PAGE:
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Are Bats Dangerous to Humans or Pets?

 
By Janhvi Johorey, Psychologist specialized in animal therapy. January 22, 2017
Are Bats Dangerous to Humans or Pets?

If you're wondering whether bats are dangerous to humans or pets, you should know that the short answer to that question is “not if they are left alone.” While it is true that most cases of rabies being transmitted are due to bats, and there is a health liability, a bat that bites you may or may not be infected. In fact, bat droppings and the parasites that may be there are more dangerous to you or your pets than a bat bite.

The US Wildlife and Fish Service has said that 50% of the species of this flying mammal is endangered. Bats limit the overpopulation of insects by consuming tons of them at night. Bats are estimated to eat over 1000 insects in the span of an hour. This includes the infectious mosquito - so bats can actually be useful in many ways!

As you can see, the answer to the common question "are bats dangerous to humans or pets?" is more complicated than a simple yes or no. Stay with us at AnimalWised and learn more about it!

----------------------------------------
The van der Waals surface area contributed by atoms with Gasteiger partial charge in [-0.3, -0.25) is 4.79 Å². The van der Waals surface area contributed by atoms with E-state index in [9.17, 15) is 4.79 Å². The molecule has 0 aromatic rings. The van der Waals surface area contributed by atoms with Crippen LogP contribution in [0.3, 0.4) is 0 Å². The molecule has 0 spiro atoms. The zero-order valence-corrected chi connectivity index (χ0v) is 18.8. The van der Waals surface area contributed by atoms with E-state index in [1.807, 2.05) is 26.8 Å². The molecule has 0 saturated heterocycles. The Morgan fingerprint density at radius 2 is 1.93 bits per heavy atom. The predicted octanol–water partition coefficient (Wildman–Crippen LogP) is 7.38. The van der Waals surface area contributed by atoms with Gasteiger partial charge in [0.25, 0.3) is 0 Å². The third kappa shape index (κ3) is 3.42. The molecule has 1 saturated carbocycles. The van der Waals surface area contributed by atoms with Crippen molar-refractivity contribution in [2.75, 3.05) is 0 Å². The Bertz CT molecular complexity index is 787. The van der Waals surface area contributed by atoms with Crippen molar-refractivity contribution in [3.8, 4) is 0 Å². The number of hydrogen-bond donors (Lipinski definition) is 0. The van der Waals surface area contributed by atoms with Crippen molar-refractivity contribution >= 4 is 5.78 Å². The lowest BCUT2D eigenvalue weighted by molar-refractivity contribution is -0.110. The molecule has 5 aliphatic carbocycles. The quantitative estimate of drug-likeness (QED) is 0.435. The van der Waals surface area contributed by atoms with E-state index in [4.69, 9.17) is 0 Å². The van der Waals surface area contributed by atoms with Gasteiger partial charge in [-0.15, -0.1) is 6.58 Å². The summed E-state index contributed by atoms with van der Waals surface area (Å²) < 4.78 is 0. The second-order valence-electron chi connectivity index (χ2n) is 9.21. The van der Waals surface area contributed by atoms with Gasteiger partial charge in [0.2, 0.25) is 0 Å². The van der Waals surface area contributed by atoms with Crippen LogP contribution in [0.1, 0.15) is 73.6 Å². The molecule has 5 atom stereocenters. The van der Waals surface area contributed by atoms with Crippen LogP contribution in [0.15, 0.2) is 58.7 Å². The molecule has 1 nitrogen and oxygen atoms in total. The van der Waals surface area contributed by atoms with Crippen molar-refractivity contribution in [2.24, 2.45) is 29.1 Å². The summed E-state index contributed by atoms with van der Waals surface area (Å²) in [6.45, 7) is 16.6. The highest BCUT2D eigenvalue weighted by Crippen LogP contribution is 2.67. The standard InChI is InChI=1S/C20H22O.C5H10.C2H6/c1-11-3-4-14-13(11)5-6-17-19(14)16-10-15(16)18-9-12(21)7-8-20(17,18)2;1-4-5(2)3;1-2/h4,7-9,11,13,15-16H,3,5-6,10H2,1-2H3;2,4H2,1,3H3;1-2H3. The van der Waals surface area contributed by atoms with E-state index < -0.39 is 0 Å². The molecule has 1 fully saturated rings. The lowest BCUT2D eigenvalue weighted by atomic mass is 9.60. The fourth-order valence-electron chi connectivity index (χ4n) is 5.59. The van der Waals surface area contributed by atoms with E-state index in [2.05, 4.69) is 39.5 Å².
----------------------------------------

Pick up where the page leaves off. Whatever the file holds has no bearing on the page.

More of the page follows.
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Homeless and hunted

Bats have become a problem and a more serious danger because caves, their natural habitat, have been systematically destroyed by humans through tourism, quarrying rock, and mining operations.

Hunted out of their habitat, bats are shifting to human structures and adapting to man-made habitats, becoming more dangerous to humans and pets.

The rabies question: Are bats dangerous?

Like many small mammals, some species of bat also carry rabies. To that extent, bats are dangerous to humans and pets. However, the likelihood of being bitten by a bat infected with rabies is lesser than in comparison to other transmitted diseases. To get an idea of just how harmless bats can be, consider that of the 44 deaths by rabies in 55 years in the US, only one was from a common or house bat.

If a bat is found lying on the road or an external surface, chances are there that it may have rabies and you need to call animal rescue services to help the stricken creature. Do not try to move it or help it by yourself.

Are Bats Dangerous to Humans or Pets? - The rabies question: Are bats dangerous?